Saturday, March 26, 2011

What to do with your spoonbill

Spoonbill Nuggets of Gold

Here’s what to do if your spoonbill snagging resulted in your having one in the boat. As with all fish products, the fresher you can keep the meat the better it will taste. Do not keep your fish out of the water any longer than you have too, and do not let it die until you are ready to process it for eating. It is best to start the processing right on the bank of the river where you caught your fish.

Thursday, March 24, 2011

Fishing report for Platte County, Missouri

First Fishing Report of 2011

The average high temperature around Kansas City in mid March is in the 50’s. When I watched my grandson get on the school bus Monday morning it was already in the 60’s. I had a list of routine household chores to accomplish and another list of projects that must be completed to keep our lives in order. While reviewing the lists and picking out the top priorities this day I noticed that fishing was not yet on the list. I immediately corrected this unfortunate oversight. I placed a capital “A” next to fishing, declaring it the top priority for the day.

Monday, March 14, 2011

Taking Care of Your Fishing Gear

A Fishing Fantasy?

In late winter or early spring weather in the heart of the United States is variable. There may be snow on the ground with freezing temperatures one day, with forecasts for sunny skies and temperatures in the 70’s by the end of the same week. Many folks love to fish so much that weather is of little concern, only changing the methods or dress for the day. If you grab your poles and tackle to head out for some fishing, only to find after you open the door that you are not so excited to be out in the weather that morning, all is not lost. Here is what happened on one of my “fantasy” fishing days.

Monday, March 7, 2011



(Part two of Taking Time Out)

It was quite a contrast from how this same park felt 40 years ago when my family often camped in it. No camping allowed now, but back then campers of all sorts were packed in like a game of pick-up sticks thrown down from a being in the sky. Boats would be lined up and down the bank, tied to anything that would hold them still or just drug up on the gravel so far they could not float away. A couple dozen kids wandered between campers and boats and old men fishing, exploring all of the sticks and rocks and creatures within ear shot of their parent’s voices, waiting for the call to come back for dinner, hoping it would not come for some time. I was one of those kids. Maybe I still am, as I had stopped to buy food, but still had more important things to do than eat.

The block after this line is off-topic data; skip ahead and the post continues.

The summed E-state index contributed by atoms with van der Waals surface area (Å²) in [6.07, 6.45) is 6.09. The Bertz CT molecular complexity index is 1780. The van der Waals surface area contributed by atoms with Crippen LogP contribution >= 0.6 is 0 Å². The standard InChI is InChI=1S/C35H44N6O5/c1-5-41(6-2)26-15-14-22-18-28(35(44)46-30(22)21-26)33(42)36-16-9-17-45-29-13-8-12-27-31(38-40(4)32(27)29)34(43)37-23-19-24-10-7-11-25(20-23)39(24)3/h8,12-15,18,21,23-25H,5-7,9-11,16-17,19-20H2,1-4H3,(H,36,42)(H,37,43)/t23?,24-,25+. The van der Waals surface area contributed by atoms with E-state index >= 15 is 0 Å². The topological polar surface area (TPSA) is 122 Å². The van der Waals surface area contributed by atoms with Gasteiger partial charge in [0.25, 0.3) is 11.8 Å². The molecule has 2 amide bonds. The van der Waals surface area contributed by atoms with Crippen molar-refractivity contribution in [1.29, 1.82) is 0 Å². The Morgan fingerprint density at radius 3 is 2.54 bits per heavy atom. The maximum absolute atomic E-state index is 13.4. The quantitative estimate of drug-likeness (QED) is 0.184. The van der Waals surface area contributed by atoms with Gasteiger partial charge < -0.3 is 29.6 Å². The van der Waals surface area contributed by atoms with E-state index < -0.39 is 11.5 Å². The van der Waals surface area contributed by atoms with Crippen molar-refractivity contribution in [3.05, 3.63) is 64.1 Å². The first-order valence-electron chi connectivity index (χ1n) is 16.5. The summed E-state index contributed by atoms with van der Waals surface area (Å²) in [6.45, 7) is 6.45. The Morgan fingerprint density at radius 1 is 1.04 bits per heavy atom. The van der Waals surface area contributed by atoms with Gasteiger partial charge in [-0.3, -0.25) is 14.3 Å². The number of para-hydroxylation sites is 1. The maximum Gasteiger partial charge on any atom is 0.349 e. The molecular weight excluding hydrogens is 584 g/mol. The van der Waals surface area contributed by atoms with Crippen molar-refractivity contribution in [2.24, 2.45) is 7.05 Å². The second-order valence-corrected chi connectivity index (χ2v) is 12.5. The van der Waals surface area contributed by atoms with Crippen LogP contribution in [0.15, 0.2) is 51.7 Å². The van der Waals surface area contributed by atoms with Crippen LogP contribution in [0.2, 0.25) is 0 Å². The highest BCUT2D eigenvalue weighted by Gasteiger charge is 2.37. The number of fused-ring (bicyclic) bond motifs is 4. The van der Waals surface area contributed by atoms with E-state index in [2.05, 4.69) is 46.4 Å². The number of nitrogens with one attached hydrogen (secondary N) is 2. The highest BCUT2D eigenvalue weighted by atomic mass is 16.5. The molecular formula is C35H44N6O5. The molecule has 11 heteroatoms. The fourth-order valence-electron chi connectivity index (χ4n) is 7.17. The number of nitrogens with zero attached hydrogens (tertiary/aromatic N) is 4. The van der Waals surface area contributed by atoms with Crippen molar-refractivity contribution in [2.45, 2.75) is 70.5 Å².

Saturday, March 5, 2011

Time Out for You

Taking Time Out
(Part one of a two part tale)

I quit fantasizing and just left work early one Friday afternoon. I had carried the illicit plan around for weeks, finally springing it upon my household that I was going to abandon them and my more proper responsibilities for a weekend at the Cedar Rock Squirrel Ranch, our “place at the lake.” The two hour drive was one I had made many times over many years with my family. I could “do it in my sleep” as they say.  But today was different. I was alone.

Tuesday, March 1, 2011

Who is Mafo?

Who is Mafo?

My family is Native American. Mafo is the Choctaw word for grandpa. My young grandsons call me Mafo and it is the most important “title” I have ever had.
Mafo and his boys at Cabela's

I was born and raised in Kansas City, Missouri. I still live there with my wife. We have one daughter and two grandsons. Obviously I’m familiar with rush hour traffic, stores that are open 24 hours a day 7 days a week, and looking across the porch or deck at the neighbors and the stuff in their yard.

Thanks to my “ancestors” I am also familiar with the outdoors and nature. About a hundred years ago, my great grandparents established a crop and livestock farm on the banks of the Osage River near Warsaw, Missouri. This farm, about 100 miles from Kansas City, was “passed down” to one of my great uncles. I spent many weekends staying there from the time I was a toddler until the farm was purchased by the U S Army Corps of Engineers to be flooded by Truman Reservoir. My dad and his cousins took me on lots of outdoor adventures there.